In the UK, roughly three and a half million working women over the age of 50 suffer from symptoms of menopause or perimenopause. And this demographic is growing. Recent research by BUPA found that almost one million women have left their job because of menopause symptoms, exposing many UK businesses to the threat of losing their most experienced female talent.
Independent research for Vodafone, conducted by Opinium, found that a third of employees hid their symptoms at work, with 50% feeling that there is stigma around talking about the menopause. 63% of those surveyed in the UK said that they felt too embarrassed to ask for support
According to the latest UK data collected by Menopause Experts, there were five employment tribunals referencing the claimant’s menopause in 2018, six in 2019 and 16 in 2020. There have been 10 in the first six months of 2021 alone.
Along with mental health and other debilitating illnesses, menopause should not be regarded as a taboo subject. Creating a supportive and inclusive work culture is a crucial first step to open and honest dialogue with your staff.
In this article, we explore ways to support your employees who are suffering from symptoms of menopause.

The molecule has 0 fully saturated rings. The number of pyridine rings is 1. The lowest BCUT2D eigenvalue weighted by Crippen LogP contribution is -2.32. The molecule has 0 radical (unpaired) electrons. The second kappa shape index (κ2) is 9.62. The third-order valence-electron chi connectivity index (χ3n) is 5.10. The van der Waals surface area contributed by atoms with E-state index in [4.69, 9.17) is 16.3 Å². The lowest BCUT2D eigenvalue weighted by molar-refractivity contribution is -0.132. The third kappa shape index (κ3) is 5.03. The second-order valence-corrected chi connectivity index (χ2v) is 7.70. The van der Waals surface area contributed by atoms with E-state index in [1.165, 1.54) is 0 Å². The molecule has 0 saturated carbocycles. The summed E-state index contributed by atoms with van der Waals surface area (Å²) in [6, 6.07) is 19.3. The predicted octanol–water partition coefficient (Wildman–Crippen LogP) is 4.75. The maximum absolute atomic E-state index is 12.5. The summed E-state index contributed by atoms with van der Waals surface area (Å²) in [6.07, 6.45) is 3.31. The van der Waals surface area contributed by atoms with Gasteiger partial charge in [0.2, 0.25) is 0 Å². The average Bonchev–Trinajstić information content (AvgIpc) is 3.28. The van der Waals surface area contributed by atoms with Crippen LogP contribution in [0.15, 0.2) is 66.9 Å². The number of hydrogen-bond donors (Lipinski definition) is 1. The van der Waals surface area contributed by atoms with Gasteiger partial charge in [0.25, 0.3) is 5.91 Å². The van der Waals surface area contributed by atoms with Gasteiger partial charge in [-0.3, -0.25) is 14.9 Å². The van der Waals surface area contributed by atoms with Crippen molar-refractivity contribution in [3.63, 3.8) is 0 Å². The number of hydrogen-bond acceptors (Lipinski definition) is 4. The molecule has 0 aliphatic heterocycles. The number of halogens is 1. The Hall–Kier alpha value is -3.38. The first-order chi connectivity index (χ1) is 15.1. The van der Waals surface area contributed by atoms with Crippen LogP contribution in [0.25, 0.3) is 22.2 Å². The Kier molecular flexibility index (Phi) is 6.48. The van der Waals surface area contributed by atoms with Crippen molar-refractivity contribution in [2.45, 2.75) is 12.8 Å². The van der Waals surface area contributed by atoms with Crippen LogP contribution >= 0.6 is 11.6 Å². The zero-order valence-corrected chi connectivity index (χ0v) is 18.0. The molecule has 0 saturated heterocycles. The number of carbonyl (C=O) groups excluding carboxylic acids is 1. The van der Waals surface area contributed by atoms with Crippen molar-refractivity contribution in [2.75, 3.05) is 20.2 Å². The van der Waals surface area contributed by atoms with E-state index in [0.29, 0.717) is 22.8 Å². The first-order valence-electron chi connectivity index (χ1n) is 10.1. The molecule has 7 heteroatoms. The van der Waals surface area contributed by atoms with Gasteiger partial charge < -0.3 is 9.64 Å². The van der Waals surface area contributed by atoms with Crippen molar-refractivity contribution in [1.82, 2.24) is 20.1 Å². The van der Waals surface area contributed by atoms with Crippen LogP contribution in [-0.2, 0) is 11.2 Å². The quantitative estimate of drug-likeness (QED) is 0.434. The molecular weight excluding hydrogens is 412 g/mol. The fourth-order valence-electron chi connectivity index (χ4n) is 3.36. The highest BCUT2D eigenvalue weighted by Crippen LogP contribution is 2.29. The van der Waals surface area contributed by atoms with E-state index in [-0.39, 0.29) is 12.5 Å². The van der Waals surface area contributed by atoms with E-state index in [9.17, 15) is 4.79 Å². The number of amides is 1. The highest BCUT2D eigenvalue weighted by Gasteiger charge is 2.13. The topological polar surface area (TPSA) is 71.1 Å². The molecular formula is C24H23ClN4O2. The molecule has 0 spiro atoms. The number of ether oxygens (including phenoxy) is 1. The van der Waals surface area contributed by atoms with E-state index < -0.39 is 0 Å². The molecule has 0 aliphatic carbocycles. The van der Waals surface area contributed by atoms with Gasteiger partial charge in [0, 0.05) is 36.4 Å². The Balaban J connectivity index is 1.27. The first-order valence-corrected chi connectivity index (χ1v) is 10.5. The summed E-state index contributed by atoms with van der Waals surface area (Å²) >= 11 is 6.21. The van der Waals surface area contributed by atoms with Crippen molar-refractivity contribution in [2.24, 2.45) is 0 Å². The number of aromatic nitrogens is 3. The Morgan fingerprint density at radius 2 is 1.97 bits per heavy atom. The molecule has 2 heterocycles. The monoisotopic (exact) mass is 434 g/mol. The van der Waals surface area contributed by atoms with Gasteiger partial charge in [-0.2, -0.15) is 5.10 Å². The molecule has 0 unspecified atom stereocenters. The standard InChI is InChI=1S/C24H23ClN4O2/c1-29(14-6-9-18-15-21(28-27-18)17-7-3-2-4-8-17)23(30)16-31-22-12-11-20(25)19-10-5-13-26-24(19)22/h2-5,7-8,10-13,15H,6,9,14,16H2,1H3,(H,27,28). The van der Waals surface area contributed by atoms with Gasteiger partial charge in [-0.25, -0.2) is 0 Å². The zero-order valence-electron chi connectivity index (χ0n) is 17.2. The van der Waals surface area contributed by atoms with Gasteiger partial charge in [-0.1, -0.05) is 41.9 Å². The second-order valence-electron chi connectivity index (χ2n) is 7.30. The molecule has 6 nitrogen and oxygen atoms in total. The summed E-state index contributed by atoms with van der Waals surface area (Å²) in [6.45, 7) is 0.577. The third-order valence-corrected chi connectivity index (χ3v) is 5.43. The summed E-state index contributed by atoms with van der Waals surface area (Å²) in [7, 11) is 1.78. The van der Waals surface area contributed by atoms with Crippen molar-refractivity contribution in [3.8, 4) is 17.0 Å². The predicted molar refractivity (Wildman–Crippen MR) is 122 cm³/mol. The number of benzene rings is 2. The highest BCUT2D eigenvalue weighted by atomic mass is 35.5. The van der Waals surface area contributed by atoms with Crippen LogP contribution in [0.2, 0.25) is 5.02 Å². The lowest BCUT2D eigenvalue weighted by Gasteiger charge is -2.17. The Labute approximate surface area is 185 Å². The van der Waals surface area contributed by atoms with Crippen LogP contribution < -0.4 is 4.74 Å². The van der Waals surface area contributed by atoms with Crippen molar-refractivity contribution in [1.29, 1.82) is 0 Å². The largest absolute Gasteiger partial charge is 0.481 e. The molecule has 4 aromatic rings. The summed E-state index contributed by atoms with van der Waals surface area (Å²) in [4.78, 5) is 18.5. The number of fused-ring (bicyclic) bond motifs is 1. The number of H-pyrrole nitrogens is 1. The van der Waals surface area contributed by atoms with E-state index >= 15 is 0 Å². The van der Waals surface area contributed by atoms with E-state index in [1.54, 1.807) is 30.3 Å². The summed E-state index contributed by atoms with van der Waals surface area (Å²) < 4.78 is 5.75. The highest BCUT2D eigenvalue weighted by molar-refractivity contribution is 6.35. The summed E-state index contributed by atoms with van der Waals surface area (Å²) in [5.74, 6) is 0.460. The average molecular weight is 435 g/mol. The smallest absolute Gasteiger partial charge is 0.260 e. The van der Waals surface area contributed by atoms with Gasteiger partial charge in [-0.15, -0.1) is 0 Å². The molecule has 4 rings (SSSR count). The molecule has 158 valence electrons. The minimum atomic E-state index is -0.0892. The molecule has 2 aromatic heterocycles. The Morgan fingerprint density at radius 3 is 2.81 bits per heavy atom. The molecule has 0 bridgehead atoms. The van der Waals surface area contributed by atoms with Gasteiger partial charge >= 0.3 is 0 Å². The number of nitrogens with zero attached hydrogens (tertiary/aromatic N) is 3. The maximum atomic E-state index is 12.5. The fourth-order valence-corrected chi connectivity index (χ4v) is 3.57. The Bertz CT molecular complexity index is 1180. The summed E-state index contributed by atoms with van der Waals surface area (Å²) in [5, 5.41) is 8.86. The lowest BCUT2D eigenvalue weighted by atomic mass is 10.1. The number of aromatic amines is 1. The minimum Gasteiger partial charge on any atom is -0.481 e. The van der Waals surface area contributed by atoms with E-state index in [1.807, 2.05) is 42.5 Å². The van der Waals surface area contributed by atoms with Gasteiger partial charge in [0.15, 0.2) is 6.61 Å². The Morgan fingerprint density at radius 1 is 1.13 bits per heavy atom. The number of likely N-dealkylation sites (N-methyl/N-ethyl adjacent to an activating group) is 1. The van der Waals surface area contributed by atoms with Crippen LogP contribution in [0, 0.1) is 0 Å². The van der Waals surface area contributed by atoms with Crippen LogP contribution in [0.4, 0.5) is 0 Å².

In addition to treatments available from the NHS, there are also self-help tips and support groups available. Have this information prepared and available for your workforce, should they need it.
An employee assistance programme offers support to employees on a whole range of personal or health issues. But managers can also benefit by accessing advice on adapting working conditions to make them more “menopause friendly”.
Do existing policies make it harder for women who are going through menopause? For example, The Bradford Factor, used by HR teams to measure absence, works on the basis that short, frequent and unplanned absences are more disruptive than long absences away from the office. This means someone on long term sick would be looked upon more favourably than someone dealing with menopausal symptoms.
Encouraging employee wellbeing in the workplace should play a pivotal part in every business. Creating a policy that supports your employee’s physical and mental wellbeing will reduce absenteeism and staff turnover and enhance employee productivity. In addition, a policy that recognises menopause is an excellent opportunity to raise awareness and offer support.
A line manager will be the first point of contact for any employee experiencing health issues in the workplace. Make sure they are suitably trained and able to have sensitive conversations with their staff. Acas offers practical written guidance for line managers on how to manage challenging conversations.
These are all great initiatives for breaking down barriers and opening new dialogue. However, if you feel like you need some specialised support, Vero HR offers a range of HR Outsourcing services to meet the needs of your business. Please do not hesitate to give us a call on 01733 830830 or email us at firstname.lastname@example.org.